Interview: Pop Team Epic Producer Kotaro Sudoby Kalai Chik,
If you haven't seen Pop Team Epic yet, you're in for something truly special; the surreal, captivating and wildly creative comedy hit earlier this year, propelling the show's two heroines, Popuko and Pipimi, into the international spotlight. Producer Kotaro Sudo, whose resume includes a variety of anime such as Seitokai Yakuindomo, Ajin, and Fafner EXODUS, sat down with ANN to discuss the show and how the phenomenon came to be.
You've mentioned in interviews that you had played Undertale, and the scene where Pipimi pets Popuko and her head gets long is a reference to the game. Whose idea was it to include that in the anime?
Kotaro Sudo: That scene was from the original manga, and Okawa loves Undertale. And like I mentioned, I love the series as well.
Who's your favorite character in Undertale?
Sudo: Definitely Sans. It's quite popular in Japan, and I hope in the future it can be animated.
There are many challenges to adapting a manga like Pop Team Epic to an anime. How did ideas like BOBUNEMIMIMMI and the adaptation of Hoshiiro Girldrop come about?
Sudo: I told them (AC Department) they could do anything they wanted and they wanted to create BOBNEMIMIMMI.
Did you know from the start you would have two different sets of voice actors for Part A and Part B of Pop Team Epic?
Sudo: Originally, I was thinking of making this anime 15 minutes long, but because the TV broadcast is about 30 minutes long so I decided to do a Part A and Part B. I made the decision to repeat the same scenes and the same phrases. I thought it was best to use different voice actors for those segments.
Hellshake Yanno was the craziest feat of teamwork and practice. How many takes before the whole thing came together and who's idea was it to do it like that?
Sudo: Actually, I think they practiced a lot before they came into the studio, and even when they came to the studio they tried over ten times to get it all right. In order to fit it all into three minutes, they tried even harder to make it perfect. Hellshake Yano is from the original manga, but the paper flipping and skit came from AC Department.
Sudo: That idea came from Sugita. He began singing “Itsumo no ramen," which is the mondegreen version of “Born to Be Wild.” During the ending song, there's a song that sounds like Steppenwolf's "Born to Be Wild" that plays in the background. We looked for the best way to integrate it into the show, and it worked out really well.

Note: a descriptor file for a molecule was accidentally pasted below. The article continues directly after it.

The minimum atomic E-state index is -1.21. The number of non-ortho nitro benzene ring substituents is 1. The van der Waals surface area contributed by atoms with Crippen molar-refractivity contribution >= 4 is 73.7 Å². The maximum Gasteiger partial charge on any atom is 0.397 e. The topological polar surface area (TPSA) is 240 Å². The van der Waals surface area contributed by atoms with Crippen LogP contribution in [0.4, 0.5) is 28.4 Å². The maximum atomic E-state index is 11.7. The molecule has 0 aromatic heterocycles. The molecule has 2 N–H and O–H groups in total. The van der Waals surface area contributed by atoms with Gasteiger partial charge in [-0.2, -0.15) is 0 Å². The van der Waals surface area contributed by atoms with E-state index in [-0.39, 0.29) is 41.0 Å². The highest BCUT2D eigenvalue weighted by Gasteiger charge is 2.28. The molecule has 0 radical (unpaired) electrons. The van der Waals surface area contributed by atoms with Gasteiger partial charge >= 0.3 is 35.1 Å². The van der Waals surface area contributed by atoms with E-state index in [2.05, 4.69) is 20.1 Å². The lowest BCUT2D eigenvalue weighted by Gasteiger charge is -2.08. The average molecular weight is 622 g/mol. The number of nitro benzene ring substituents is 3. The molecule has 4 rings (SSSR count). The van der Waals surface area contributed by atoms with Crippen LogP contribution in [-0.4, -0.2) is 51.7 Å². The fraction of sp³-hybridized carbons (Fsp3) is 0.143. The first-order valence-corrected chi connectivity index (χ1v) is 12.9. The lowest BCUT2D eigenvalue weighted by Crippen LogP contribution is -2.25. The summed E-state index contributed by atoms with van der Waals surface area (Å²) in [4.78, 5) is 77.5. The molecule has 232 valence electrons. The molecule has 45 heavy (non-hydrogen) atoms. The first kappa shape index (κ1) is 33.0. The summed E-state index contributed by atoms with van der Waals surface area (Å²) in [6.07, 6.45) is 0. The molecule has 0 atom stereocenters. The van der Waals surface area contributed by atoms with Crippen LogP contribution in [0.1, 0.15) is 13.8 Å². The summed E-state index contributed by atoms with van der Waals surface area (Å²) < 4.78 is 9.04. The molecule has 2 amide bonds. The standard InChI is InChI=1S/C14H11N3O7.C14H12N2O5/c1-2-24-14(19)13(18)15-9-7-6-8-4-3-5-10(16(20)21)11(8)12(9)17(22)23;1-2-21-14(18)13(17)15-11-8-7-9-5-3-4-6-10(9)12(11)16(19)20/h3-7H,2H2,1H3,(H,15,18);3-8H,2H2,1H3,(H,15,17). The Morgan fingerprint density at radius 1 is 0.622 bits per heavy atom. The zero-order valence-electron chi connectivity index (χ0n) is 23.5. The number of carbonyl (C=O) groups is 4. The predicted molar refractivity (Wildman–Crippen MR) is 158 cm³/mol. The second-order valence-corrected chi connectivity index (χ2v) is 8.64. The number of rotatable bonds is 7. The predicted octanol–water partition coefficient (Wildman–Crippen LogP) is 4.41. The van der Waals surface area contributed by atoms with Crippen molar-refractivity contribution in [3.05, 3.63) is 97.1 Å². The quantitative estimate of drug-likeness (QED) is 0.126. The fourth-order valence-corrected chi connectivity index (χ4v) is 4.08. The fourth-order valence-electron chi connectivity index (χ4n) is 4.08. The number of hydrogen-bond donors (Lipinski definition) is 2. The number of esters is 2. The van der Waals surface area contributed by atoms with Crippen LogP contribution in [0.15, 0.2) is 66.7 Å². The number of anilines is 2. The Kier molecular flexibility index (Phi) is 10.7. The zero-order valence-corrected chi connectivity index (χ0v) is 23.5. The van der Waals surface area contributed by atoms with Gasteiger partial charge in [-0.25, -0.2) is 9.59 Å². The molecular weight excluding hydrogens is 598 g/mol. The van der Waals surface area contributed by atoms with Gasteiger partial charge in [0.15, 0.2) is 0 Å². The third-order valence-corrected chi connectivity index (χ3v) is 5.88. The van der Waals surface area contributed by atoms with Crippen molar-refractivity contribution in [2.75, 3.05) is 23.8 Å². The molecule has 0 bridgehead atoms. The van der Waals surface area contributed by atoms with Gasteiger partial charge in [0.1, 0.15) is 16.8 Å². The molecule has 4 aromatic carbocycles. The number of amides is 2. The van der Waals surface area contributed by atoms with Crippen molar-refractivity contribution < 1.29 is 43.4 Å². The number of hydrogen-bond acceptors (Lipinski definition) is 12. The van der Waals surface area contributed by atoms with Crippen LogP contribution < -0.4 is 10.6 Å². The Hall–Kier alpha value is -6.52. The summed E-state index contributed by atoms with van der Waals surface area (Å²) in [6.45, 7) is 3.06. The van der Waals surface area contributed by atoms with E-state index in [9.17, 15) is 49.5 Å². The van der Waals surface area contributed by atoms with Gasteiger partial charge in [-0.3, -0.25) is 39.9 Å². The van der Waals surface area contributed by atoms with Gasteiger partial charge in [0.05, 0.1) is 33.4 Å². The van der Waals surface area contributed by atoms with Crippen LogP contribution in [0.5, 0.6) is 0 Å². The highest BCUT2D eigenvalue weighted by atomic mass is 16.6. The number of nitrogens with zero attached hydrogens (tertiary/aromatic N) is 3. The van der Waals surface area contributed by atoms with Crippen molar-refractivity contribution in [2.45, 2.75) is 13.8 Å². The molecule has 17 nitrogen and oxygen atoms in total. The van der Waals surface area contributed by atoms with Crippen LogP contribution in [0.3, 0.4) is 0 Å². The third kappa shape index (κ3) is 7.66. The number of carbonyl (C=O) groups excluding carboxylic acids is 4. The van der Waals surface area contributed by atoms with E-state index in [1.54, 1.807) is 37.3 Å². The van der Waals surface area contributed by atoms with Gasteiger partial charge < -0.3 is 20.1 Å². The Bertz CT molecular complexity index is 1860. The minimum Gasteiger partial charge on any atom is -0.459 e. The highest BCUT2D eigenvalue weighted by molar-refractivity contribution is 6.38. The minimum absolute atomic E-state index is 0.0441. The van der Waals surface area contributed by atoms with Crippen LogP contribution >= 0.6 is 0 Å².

What's your favorite scene in the anime?
Sudo: First would be the last episode where Shouta Aoi saves the day. Second would be the, “Did you get it? (Owari itadake darou ka?),” scenes where I was on camera and got yelled at.
When you proposed the idea to the voice actors, how did they react?
Sudo: When I talked to them about doing that scene, their reactions were, “I've never done a scene like that before.” Actually, many of them didn't want to do it.
During the inbetweens, the voice actors will have variations of saying “Pop Team Epic.” Do you instruct them to sound a certain way, perhaps more roughly or more cutely, for certain voice actors?
Sudo: After recording the main part, I ask the voice actors to say “Pop Team Epic” in eight different ways. I don't direct them to say it in a specific way, but I use the ones that I feel are the best takes.
In your opinion, what would Popuko and Pipimi do if they came to America?
Sudo: In both the manga and anime in episode 9, they went to New York. Similar to that, they would go about their own business and have fun. Maybe even get Pink's Hot Dogs in Los Angeles.
Do you have any messages for Pop Team Epic's international fans?
Sudo: We don't know if there'll be a new series yet, but if people want to see it I would like to work on it. Please continue supporting the series.
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